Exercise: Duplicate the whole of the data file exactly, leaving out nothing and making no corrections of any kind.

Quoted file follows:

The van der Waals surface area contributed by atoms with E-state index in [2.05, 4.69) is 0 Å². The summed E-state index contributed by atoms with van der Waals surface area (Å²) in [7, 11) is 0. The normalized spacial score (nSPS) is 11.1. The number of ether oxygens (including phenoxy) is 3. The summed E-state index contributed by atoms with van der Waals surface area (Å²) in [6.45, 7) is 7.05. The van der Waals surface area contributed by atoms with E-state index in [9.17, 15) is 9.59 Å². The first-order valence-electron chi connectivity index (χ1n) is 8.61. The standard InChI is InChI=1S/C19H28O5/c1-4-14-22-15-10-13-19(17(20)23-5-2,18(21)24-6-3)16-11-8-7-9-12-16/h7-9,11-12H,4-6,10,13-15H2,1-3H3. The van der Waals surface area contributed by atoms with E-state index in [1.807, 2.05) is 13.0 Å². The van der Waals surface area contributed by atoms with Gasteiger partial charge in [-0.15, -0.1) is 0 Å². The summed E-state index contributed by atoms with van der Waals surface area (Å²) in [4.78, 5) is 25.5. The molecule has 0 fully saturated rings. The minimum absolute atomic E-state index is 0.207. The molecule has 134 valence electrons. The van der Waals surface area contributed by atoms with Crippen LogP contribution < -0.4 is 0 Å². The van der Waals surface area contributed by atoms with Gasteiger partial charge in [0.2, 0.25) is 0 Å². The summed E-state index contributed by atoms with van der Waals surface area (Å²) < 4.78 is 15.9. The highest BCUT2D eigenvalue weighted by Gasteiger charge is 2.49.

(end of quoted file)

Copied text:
The van der Waals surface area contributed by atoms with E-state index in [2.05, 4.69) is 0 Å². The summed E-state index contributed by atoms with van der Waals surface area (Å²) in [7, 11) is 0. The normalized spacial score (nSPS) is 11.1. The number of ether oxygens (including phenoxy) is 3. The summed E-state index contributed by atoms with van der Waals surface area (Å²) in [6.45, 7) is 7.05. The van der Waals surface area contributed by atoms with E-state index in [9.17, 15) is 9.59 Å². The first-order valence-electron chi connectivity index (χ1n) is 8.61. The standard InChI is InChI=1S/C19H28O5/c1-4-14-22-15-10-13-19(17(20)23-5-2,18(21)24-6-3)16-11-8-7-9-12-16/h7-9,11-12H,4-6,10,13-15H2,1-3H3. The van der Waals surface area contributed by atoms with E-state index in [1.807, 2.05) is 13.0 Å². The van der Waals surface area contributed by atoms with Gasteiger partial charge in [-0.15, -0.1) is 0 Å². The summed E-state index contributed by atoms with van der Waals surface area (Å²) in [4.78, 5) is 25.5. The molecule has 0 fully saturated rings. The minimum absolute atomic E-state index is 0.207. The molecule has 134 valence electrons. The van der Waals surface area contributed by atoms with Crippen LogP contribution < -0.4 is 0 Å². The van der Waals surface area contributed by atoms with Gasteiger partial charge in [0.2, 0.25) is 0 Å². The summed E-state index contributed by atoms with van der Waals surface area (Å²) < 4.78 is 15.9. The highest BCUT2D eigenvalue weighted by Gasteiger charge is 2.49.